We speak to three fashion labels Maddy Page Knitwear, ROSAYAB and Après Sunday about the beauty of being a small sustainable label

When it comes to making a fashion label there’s the assumption the more designs, collections and the bigger the team, then success is inevitable. Yet this is not always the case. Today eyes are turning away from disruptive methods and authenticity is becoming key.

Fashion labels Maddy Page, ROSAYAB and Aprés Sunday are showing that staying indie with a strong customer base is the way forward for the new age of fashion brands. YouGOV reported 64% of Brits said they wanted to support local businesses and products since covid, the movement to stay small is taking hold of brands in the new climate of retail.

Andrew Goodacre, CEO of The British Independent Retail Association (BIRA) tells Sustain-it that small brands are driven by building relationships with customers. “By focusing on a customer base that has a clearly defined market, they’re able to really adjust and adapt and get their personality across much better than large chains,” says Andrew.

With the rise of sustainability on brand’s agenda too, keeping a small brand is vital for maintaining this with Andrew adding: “There’s no doubt it’s harder to be sustainable and to fulfil those values as well, the bigger you get.”

Maddy Page Knitwear

Maddy Page Knitwear is a punk inspired clothing brand based in the UK. Founder, 23-year-old Maddy Page graduated from Winchester School of Art in 2018 and launched her own label in March 2020. “I decided to dedicate a lot of time and money into my brand with the aim to make fun quirky pieces from sustainable materials,” says Maddy. 

Sustainability is a at core of Maddy’s brand, assuring that all her designs are made from second-hand, deadstock or remnant materials. The combination of punk-wear mixed with a feminine juxtaposition creates a unique design that people are loving right now. Maddy describes her brand as “spunky, joyful and cute.”

Maddy’s brand took off from Tiktok, where she has been showcasing her designs and processes — stacking up 16k followers and over 200k likes. This has transferred over to Instagram with 34k followers, as well as breeze of customers alongside. 

Running your own small label does come with its challenges and moments of frustration, Maddy tells us how some of her designs have been copied and sold on fast fashion sites. Luckily Maddy’s creates one-of-a-kind pieces adding, “I’m thankful that my work is so identifiable that people actually realise its copies of my work all the time.”

She continues saying, “people really like to feel like, buying from my designs they are investing in my creativity.” Something you can’t get from the mainstream fast fashion sites, who sadly sometimes steal other designers hard work, with absolutely no credit. 

Why Maddy Page wants to stay small?

“Having worked in a charity shop and in fast fashion, I was really aware of the waste created by the fashion we consume, and I really didn’t want to add to that.” Say Maddy.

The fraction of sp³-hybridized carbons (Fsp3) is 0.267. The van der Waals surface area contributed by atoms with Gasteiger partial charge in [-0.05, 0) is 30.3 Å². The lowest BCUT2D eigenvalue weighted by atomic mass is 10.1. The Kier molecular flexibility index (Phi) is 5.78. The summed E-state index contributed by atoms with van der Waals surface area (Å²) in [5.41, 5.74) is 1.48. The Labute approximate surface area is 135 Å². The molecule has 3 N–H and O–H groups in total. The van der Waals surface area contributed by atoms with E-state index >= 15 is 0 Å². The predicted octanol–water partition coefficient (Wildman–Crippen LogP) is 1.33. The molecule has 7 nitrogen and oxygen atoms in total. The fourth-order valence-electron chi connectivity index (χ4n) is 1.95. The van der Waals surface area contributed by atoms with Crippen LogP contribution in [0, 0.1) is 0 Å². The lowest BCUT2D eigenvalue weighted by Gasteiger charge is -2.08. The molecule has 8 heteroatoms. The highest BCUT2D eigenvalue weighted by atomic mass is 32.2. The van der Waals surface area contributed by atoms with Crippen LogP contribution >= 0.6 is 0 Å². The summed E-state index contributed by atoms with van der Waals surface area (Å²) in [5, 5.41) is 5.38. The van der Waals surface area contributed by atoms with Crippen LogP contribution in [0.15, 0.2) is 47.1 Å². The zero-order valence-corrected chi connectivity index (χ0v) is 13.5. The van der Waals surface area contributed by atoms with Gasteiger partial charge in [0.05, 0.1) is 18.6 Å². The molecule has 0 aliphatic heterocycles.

“it’s really exciting that at a time of financial unrest people have looked around and chosen to invest their money in small brands such as mine.” Says Maddy.

ROSAYAB by Rosie Bishop

ROSAYAB is an east-London based fashion label founded by Rosie Bishop. Like Maddy Page, Rosie also uses deadstock materials. The fabrics are all sourced locally in East London, “Working single-handedly and producing everything myself by combining fabrics, scraps, offcuts and deadstock material to patchwork into gorgeous pieces,” says Rosie. 

Rosie’s interest in sustainable fashion practices started while studying at London College of Fashion, being a vegetarian too, Rosie has made sure her brand aligns with her preferences. Making sure is as authentic as possible for her customers. 

“Remaining small allows myself to produce pieces to a higher quality.” Says Rosie. All Rosie’s pieces are made-to-order, being size inclusive from UK size 4 to UK 24.

The past year has seen an explosion of small businesses, although Rosie agrees this is great for the market, it’s also a worry for many small labels, “it’s becoming rather over saturated right now,” says Rosie. It can be hard to stay noticed in a market which seems to be growing year-on-year.

SME Loans found 4 out of 5 gen z want to set up their own business one day 

Apés Sunday by Elouise Hall

Aprés Sunday is another fashion label on the sustainable fashion arisen, founder 22-year-old Eloise Hall graduated London College of Fashion in 2018 with a degree in Fashion Journalism. After struggling to find work in the journalism arena, her love of fashion and handy Instagram following ventured her into creating her own sustainable label, Aprés Sunday. 

Eloise says, “I do think that if you’re building a brand now than it has to be sustainable because of how much we know.” 

Eloise says, “what interests’ people is seeing the behind the scenes like seeing who’s actually the person behind the brand, I’m a real person.’’

Aprés Sunday consumers are largely through Instagram with Eloise saying, “I don’t know where I would kind of be in terms of selling. If I didn’t have influencers”

Making loungewear and tote bags made from 100% organic cotton, Eloise ensures her label maintains ethicality through fabrics and workers are paid living wages.

Posted by:Chloe Whatling

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